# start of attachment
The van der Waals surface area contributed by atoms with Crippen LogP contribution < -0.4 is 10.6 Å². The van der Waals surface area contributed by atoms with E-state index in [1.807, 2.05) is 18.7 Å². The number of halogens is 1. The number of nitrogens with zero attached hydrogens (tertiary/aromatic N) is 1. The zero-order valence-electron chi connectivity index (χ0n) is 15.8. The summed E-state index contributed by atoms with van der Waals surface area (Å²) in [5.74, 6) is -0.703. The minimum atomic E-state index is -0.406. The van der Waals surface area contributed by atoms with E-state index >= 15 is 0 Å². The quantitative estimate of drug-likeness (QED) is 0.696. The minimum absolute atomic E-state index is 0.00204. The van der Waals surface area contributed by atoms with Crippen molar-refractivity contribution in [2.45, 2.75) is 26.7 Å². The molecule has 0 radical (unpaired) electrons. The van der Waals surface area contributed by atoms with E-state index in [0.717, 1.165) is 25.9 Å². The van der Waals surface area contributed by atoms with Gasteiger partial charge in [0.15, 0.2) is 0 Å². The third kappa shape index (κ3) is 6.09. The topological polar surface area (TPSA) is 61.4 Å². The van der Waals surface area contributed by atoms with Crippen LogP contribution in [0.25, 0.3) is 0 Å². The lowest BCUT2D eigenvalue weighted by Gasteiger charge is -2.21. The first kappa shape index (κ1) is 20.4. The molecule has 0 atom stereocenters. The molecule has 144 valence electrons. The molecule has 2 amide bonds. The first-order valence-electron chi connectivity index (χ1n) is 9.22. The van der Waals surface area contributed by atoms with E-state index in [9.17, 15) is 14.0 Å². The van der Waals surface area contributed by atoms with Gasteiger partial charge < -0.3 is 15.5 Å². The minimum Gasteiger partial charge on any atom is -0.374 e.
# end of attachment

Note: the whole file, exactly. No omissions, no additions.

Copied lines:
The van der Waals surface area contributed by atoms with Crippen LogP contribution < -0.4 is 10.6 Å². The van der Waals surface area contributed by atoms with E-state index in [1.807, 2.05) is 18.7 Å². The number of halogens is 1. The number of nitrogens with zero attached hydrogens (tertiary/aromatic N) is 1. The zero-order valence-electron chi connectivity index (χ0n) is 15.8. The summed E-state index contributed by atoms with van der Waals surface area (Å²) in [5.74, 6) is -0.703. The minimum atomic E-state index is -0.406. The van der Waals surface area contributed by atoms with E-state index >= 15 is 0 Å². The quantitative estimate of drug-likeness (QED) is 0.696. The minimum absolute atomic E-state index is 0.00204. The van der Waals surface area contributed by atoms with Crippen molar-refractivity contribution in [2.45, 2.75) is 26.7 Å². The molecule has 0 radical (unpaired) electrons. The van der Waals surface area contributed by atoms with E-state index in [0.717, 1.165) is 25.9 Å². The van der Waals surface area contributed by atoms with Gasteiger partial charge in [0.15, 0.2) is 0 Å². The third kappa shape index (κ3) is 6.09. The topological polar surface area (TPSA) is 61.4 Å². The van der Waals surface area contributed by atoms with Crippen LogP contribution in [0.25, 0.3) is 0 Å². The lowest BCUT2D eigenvalue weighted by Gasteiger charge is -2.21. The first kappa shape index (κ1) is 20.4. The molecule has 0 atom stereocenters. The molecule has 144 valence electrons. The molecule has 2 amide bonds. The first-order valence-electron chi connectivity index (χ1n) is 9.22. The van der Waals surface area contributed by atoms with E-state index in [9.17, 15) is 14.0 Å². The van der Waals surface area contributed by atoms with Gasteiger partial charge < -0.3 is 15.5 Å². The minimum Gasteiger partial charge on any atom is -0.374 e.